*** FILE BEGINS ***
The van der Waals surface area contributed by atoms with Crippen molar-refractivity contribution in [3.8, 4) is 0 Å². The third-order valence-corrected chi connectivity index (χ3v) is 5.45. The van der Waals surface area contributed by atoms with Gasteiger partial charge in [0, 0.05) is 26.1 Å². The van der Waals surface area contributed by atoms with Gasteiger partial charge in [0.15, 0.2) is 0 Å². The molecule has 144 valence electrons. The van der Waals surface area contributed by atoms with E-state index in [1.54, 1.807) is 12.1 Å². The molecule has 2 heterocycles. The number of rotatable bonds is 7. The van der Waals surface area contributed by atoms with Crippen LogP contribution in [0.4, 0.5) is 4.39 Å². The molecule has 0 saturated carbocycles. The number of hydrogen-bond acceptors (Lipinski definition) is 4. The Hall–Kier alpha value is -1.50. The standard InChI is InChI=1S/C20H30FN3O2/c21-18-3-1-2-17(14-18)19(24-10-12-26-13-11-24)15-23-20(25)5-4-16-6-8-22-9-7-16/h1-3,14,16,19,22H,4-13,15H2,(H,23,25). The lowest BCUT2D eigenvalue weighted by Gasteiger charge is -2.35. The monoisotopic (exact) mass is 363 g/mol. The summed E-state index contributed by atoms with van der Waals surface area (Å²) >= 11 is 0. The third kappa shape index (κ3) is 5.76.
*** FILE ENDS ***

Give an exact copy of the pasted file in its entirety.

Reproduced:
The van der Waals surface area contributed by atoms with Crippen molar-refractivity contribution in [3.8, 4) is 0 Å². The third-order valence-corrected chi connectivity index (χ3v) is 5.45. The van der Waals surface area contributed by atoms with Gasteiger partial charge in [0, 0.05) is 26.1 Å². The van der Waals surface area contributed by atoms with Gasteiger partial charge in [0.15, 0.2) is 0 Å². The molecule has 144 valence electrons. The van der Waals surface area contributed by atoms with E-state index in [1.54, 1.807) is 12.1 Å². The molecule has 2 heterocycles. The number of rotatable bonds is 7. The van der Waals surface area contributed by atoms with Crippen LogP contribution in [0.4, 0.5) is 4.39 Å². The molecule has 0 saturated carbocycles. The number of hydrogen-bond acceptors (Lipinski definition) is 4. The Hall–Kier alpha value is -1.50. The standard InChI is InChI=1S/C20H30FN3O2/c21-18-3-1-2-17(14-18)19(24-10-12-26-13-11-24)15-23-20(25)5-4-16-6-8-22-9-7-16/h1-3,14,16,19,22H,4-13,15H2,(H,23,25). The lowest BCUT2D eigenvalue weighted by Gasteiger charge is -2.35. The monoisotopic (exact) mass is 363 g/mol. The summed E-state index contributed by atoms with van der Waals surface area (Å²) >= 11 is 0. The third kappa shape index (κ3) is 5.76.